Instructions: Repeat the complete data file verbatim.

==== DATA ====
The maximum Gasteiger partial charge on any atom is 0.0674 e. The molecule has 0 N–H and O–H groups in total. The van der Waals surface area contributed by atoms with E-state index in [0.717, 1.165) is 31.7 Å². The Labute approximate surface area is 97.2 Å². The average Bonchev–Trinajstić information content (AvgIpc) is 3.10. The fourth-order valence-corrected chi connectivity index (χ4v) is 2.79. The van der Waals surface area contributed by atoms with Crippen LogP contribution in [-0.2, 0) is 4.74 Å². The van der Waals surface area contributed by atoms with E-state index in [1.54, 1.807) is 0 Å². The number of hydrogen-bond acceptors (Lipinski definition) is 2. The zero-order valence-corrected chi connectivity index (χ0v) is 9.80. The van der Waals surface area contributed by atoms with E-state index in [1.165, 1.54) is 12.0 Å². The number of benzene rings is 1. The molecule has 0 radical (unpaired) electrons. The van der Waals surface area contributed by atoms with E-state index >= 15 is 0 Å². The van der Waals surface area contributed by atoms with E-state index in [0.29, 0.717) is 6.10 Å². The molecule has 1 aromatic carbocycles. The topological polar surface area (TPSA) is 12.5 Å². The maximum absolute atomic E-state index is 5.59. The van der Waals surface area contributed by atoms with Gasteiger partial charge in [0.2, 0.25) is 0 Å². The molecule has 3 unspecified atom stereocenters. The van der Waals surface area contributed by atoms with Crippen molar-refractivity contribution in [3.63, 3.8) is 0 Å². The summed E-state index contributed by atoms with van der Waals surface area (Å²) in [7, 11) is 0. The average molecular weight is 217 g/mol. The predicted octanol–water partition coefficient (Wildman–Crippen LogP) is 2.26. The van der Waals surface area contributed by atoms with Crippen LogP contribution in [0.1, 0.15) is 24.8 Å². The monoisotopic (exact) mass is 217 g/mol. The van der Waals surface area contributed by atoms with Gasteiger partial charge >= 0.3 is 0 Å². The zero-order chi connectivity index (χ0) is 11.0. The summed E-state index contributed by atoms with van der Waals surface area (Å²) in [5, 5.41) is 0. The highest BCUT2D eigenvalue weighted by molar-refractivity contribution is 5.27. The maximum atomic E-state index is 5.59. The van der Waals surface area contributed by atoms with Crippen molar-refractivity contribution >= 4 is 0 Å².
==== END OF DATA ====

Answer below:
The maximum Gasteiger partial charge on any atom is 0.0674 e. The molecule has 0 N–H and O–H groups in total. The van der Waals surface area contributed by atoms with E-state index in [0.717, 1.165) is 31.7 Å². The Labute approximate surface area is 97.2 Å². The average Bonchev–Trinajstić information content (AvgIpc) is 3.10. The fourth-order valence-corrected chi connectivity index (χ4v) is 2.79. The van der Waals surface area contributed by atoms with Crippen LogP contribution in [-0.2, 0) is 4.74 Å². The van der Waals surface area contributed by atoms with E-state index in [1.54, 1.807) is 0 Å². The number of hydrogen-bond acceptors (Lipinski definition) is 2. The zero-order valence-corrected chi connectivity index (χ0v) is 9.80. The van der Waals surface area contributed by atoms with E-state index in [1.165, 1.54) is 12.0 Å². The number of benzene rings is 1. The molecule has 0 radical (unpaired) electrons. The van der Waals surface area contributed by atoms with E-state index >= 15 is 0 Å². The van der Waals surface area contributed by atoms with E-state index in [0.29, 0.717) is 6.10 Å². The molecule has 1 aromatic carbocycles. The topological polar surface area (TPSA) is 12.5 Å². The maximum absolute atomic E-state index is 5.59. The van der Waals surface area contributed by atoms with Gasteiger partial charge in [0.2, 0.25) is 0 Å². The molecule has 3 unspecified atom stereocenters. The van der Waals surface area contributed by atoms with Crippen molar-refractivity contribution in [3.63, 3.8) is 0 Å². The summed E-state index contributed by atoms with van der Waals surface area (Å²) in [7, 11) is 0. The average molecular weight is 217 g/mol. The predicted octanol–water partition coefficient (Wildman–Crippen LogP) is 2.26. The van der Waals surface area contributed by atoms with Crippen LogP contribution in [0.1, 0.15) is 24.8 Å². The monoisotopic (exact) mass is 217 g/mol. The van der Waals surface area contributed by atoms with Gasteiger partial charge >= 0.3 is 0 Å². The zero-order chi connectivity index (χ0) is 11.0. The summed E-state index contributed by atoms with van der Waals surface area (Å²) in [5, 5.41) is 0. The highest BCUT2D eigenvalue weighted by molar-refractivity contribution is 5.27. The maximum atomic E-state index is 5.59. The van der Waals surface area contributed by atoms with Crippen molar-refractivity contribution >= 4 is 0 Å².